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Alzheimer's disease and age-related macular degeneration have different genetic models for complement gene variation

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Petroula Proitsi, Michelle K. Lupton, Frank Dudbridge, Magda Tsolaki, Gillian Hamilton, Makrina Daniilidou, Megan Pritchard, Kathryn Lord, Belinda M. Martin, David Craig, Stephen Todd, Bernadette McGuinness, Paul Hollingworth, Denise Harold, Iwona Kloszewska, Hilkka Soininen, Patrizia Mecocci, Bruno Velas, Michael Gill, Brian Lawlor & 6 more David C. Rubinsztein, Carol Brayne, Peter A. Passmore, Julie Williams, Simon Lovestone, John F. Powell

Original languageEnglish
Article number1843
Pages (from-to)1843.e9-1843.e17
Number of pages9
JournalNeurobiology of Aging
Issue number8
Publication statusPublished - Aug 2012

King's Authors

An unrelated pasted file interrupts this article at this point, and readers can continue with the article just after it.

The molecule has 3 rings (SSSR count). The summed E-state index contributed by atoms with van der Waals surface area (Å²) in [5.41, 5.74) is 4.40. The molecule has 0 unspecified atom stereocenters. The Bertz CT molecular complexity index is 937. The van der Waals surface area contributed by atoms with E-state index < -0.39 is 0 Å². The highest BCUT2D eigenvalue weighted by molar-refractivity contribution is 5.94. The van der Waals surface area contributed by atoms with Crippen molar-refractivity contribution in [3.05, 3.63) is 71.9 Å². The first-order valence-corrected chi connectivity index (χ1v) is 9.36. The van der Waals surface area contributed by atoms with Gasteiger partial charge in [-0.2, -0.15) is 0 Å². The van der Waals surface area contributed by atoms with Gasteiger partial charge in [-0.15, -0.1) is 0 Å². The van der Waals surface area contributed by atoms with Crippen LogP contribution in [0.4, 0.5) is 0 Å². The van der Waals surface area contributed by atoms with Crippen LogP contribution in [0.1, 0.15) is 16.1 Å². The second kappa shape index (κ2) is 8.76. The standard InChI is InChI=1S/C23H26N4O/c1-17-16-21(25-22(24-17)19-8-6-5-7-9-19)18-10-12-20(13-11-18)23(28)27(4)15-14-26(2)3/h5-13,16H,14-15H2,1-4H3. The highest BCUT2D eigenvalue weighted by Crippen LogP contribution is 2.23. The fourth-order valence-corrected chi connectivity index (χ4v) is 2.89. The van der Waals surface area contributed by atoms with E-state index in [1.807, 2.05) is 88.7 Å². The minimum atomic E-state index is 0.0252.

Alzheimer's disease (AD) and age-related macular degeneration (AMD) are both neurodegenerative disorders which share common pathological and biochemical features of the complement pathway. The aim of this study was to investigate whether there is an association between well replicated AMD genetic risk factors and AD. A large cohort of AD (n = 3898) patients and controls were genotyped for single nucleotide polymorphisms (SNPs) in the complement factor H (CFH), the Age-related maculopathy susceptibility protein 2 (ARMS2) the complement component 2 (C2), the complement factor B (CFB), and the complement component 3 (C3) genes. While significant but modest associations were identified between the complement factor H, the age-related maculopathy susceptibility protein 2, and the complement component 3 single nucleotide polymorphisms and AD, these were different in direction or genetic model to that observed in AMD. In addition the multilocus genetic model that predicts around a half of the sibling risk for AMD does not predict risk for AD. Our study provides further support to the hypothesis that while activation of the alternative complement pathway is central to AMD pathogenesis, it is less involved in AD.

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